How China breaks up refugees' homes

How China breaks up refugees' homes

By Kay Seok, North Korea researcher at Human Rights Watch

Published in The International Herald Tribune

"She went to the police station," the 6-year-old girl said in a barely audible voice. When asked if she knew what happened to her mother, she hung her head and stared at the floor. At the end of the interview, during which she said very little, I realized she was holding onto the hem of my jacket. I wondered if I reminded her of her mother.

Burmese authorities arrested journalists Thet Zin and Sein Win Aung of Myanmar Nation magazine at their office in Thingan Gyun township in Rangoon on the night of February 15, and have since detained them without charge in a nearby police station. Thet Zin, a prominent dissident, and his colleague were collecting material on the government�s crackdown on protests in Rangoon last September and the United Nations� response to the events.

�Burma�s military regime has once again shown its intolerance toward different political viewpoints by arresting journalists who were doing nothing more than reporting news and opinions,� said Brad Adams, Asia director at Human Rights Watch. �How can the Burmese authorities create even the semblance of a credible constitutional referendum in May when they won�t allow journalists to report the news?�

The nongovernmental organization Reporters Without Borders, in its annual report issued last week, documented nine prominent journalists in detention in Burma, including 78-year-old U Win Tin, who has been imprisoned since July 1989. The arrest of Thet Zin and Sein Win Aung bring to 11 the number of journalists known to be detained in Burma.

Burma�s government continues to sharply restrict media freedoms through a draconian system of press scrutiny that requires all domestic copy to be vetted and approved by the Press Scrutiny and Registration Division of the Ministry of Information (formerly controlled by the Ministry of Home Affairs). Journalists are routinely banned from publishing if their stories are thought to contain material critical of the military or positive towards the political opposition. Telecommunications, the internet, and even mobile phones are regulated to deter the free dissemination of information, both domestically and internationally.

�Burma�s generals refuse to tolerate any criticism, however well-intentioned,� said Adams. �The arrests of journalists and repression of access to information deny the Burmese people any real opportunity to debate the proposed new constitution.�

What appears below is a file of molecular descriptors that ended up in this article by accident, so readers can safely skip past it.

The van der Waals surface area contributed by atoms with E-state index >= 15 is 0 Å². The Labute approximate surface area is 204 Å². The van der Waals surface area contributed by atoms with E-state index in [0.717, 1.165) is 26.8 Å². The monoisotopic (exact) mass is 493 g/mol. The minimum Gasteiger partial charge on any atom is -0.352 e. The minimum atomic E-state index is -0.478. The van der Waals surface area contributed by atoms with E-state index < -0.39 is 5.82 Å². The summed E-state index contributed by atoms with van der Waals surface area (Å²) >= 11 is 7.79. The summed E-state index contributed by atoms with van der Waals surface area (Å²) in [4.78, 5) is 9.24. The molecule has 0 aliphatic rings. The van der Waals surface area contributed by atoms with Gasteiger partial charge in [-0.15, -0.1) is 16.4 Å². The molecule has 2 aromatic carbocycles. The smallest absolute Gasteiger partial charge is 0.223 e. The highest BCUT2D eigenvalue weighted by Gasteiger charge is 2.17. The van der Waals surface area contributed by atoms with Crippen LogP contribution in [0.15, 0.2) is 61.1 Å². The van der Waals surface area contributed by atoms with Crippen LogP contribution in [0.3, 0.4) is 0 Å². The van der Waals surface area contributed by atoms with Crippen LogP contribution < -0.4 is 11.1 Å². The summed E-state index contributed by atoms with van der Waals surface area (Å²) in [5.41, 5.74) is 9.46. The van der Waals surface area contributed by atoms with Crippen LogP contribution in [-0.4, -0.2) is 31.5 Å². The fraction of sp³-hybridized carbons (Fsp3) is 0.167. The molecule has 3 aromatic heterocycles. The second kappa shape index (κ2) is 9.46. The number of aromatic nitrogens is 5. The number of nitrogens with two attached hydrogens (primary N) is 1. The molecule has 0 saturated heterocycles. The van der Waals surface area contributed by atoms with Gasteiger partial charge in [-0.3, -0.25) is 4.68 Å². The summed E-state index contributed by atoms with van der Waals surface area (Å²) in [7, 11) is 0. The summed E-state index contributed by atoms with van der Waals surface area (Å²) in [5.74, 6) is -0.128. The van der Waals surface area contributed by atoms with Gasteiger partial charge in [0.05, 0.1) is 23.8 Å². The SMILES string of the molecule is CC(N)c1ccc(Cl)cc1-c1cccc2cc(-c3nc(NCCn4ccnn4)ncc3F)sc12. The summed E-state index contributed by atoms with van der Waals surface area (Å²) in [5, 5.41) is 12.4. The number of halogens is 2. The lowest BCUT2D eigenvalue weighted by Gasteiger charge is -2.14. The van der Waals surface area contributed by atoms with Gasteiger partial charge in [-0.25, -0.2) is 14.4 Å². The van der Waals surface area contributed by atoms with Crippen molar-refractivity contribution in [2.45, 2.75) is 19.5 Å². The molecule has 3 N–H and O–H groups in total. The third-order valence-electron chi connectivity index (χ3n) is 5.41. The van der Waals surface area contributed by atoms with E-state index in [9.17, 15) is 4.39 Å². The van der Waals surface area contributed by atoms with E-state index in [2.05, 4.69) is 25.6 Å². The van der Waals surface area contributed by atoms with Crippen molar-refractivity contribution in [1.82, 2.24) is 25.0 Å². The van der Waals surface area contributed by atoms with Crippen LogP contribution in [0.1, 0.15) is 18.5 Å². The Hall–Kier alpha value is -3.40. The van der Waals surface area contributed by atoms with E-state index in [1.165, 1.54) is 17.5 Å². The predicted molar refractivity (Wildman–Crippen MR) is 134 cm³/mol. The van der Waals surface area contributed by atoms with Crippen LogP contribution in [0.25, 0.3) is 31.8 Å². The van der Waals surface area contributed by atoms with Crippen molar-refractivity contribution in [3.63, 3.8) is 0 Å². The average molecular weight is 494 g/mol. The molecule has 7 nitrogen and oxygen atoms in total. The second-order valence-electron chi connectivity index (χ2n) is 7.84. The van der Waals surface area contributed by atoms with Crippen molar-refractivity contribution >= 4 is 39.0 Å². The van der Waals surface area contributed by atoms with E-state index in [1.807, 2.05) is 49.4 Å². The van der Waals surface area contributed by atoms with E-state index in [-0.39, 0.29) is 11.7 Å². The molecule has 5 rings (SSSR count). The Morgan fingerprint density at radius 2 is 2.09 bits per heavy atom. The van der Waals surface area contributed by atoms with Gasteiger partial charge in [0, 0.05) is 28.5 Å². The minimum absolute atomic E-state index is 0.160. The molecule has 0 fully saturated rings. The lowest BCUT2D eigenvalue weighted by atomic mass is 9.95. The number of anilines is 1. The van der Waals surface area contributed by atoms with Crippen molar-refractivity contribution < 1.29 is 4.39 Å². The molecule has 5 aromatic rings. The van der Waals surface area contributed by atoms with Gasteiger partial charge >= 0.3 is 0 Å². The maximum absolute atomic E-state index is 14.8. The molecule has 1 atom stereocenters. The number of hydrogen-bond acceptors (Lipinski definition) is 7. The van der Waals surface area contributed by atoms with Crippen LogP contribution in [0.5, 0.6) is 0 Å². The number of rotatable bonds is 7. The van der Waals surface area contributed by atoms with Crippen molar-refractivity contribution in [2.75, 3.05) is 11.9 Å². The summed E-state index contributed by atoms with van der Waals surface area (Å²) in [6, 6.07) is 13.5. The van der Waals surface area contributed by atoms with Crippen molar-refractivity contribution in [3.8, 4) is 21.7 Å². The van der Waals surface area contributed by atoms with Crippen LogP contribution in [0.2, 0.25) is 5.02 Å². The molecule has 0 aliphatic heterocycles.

In addition, the Ministry of Home Affairs on February 13 informed U Tin Oo, one of the leaders of the opposition National League for Democracy (NLD), that his house arrest order would be extended for another year. The ruling State Peace and Development Council (SPDC) prolonged U Tin Oo�s house arrest a year ago. A former Army chief of staff who was purged in the late 1970s, U Tin Oo joined the NLD in 1988 and was arrested following the brutal government crackdown on NLD members in Depayin in late May 2003. He also spent much of the 1990s in prison and under house arrest.

The Burmese government has continued to arrest political activists in the wake of its crackdown against monks and political activists in August and September 2007. More than 1,800 political dissidents remain in prison in Burma for their involvement in peaceful political activities, a dramatic increase from a year ago. Many of the leaders of the �88 Generation Students group, such as Min Ko Naing, Ko Ko Gyi and other veteran activists from the mass protests in 1988, have been in custody since August.

Human Rights Watch has grave fears for the health and welfare of prominent political activists such as Hkun Tun Oo, the leader of the Shan Nationalities League for Democracy (SNLD), arrested in 2005 after criticizing the SPDC�s flawed constitution-writing process. He is reportedly seriously ill with diabetes and prostate complications in Putao prison in Kachin State. The labor activist Ma Su Su Nway, who was arrested in Rangoon in November 2007, also remains in detention despite a serious heart condition.

Human Rights Watch has serious concerns about access to adequate health care for both activists and called on the government to allow access to independent and competent doctors to determine whether the two, who in any case be should released, require better medical treatment. The International Committee of the Red Cross has not been permitted unfettered visits to Burma�s prisons since late 2005, and has suspended its visits.

This week, the United Nations special envoy to Burma, Ibrahim Gambari, is scheduled to visit China, India, and other Asian countries to gather support for his efforts to foster political reform in Burma. The SPDC has been delaying a trip by Gambari to Burma. The UN special rapporteur on human rights in Burma, Paulo Sιrgio Pinheiro, has still not been granted a visa to conduct his final research mission before he reports to the UN Human Rights Council in March.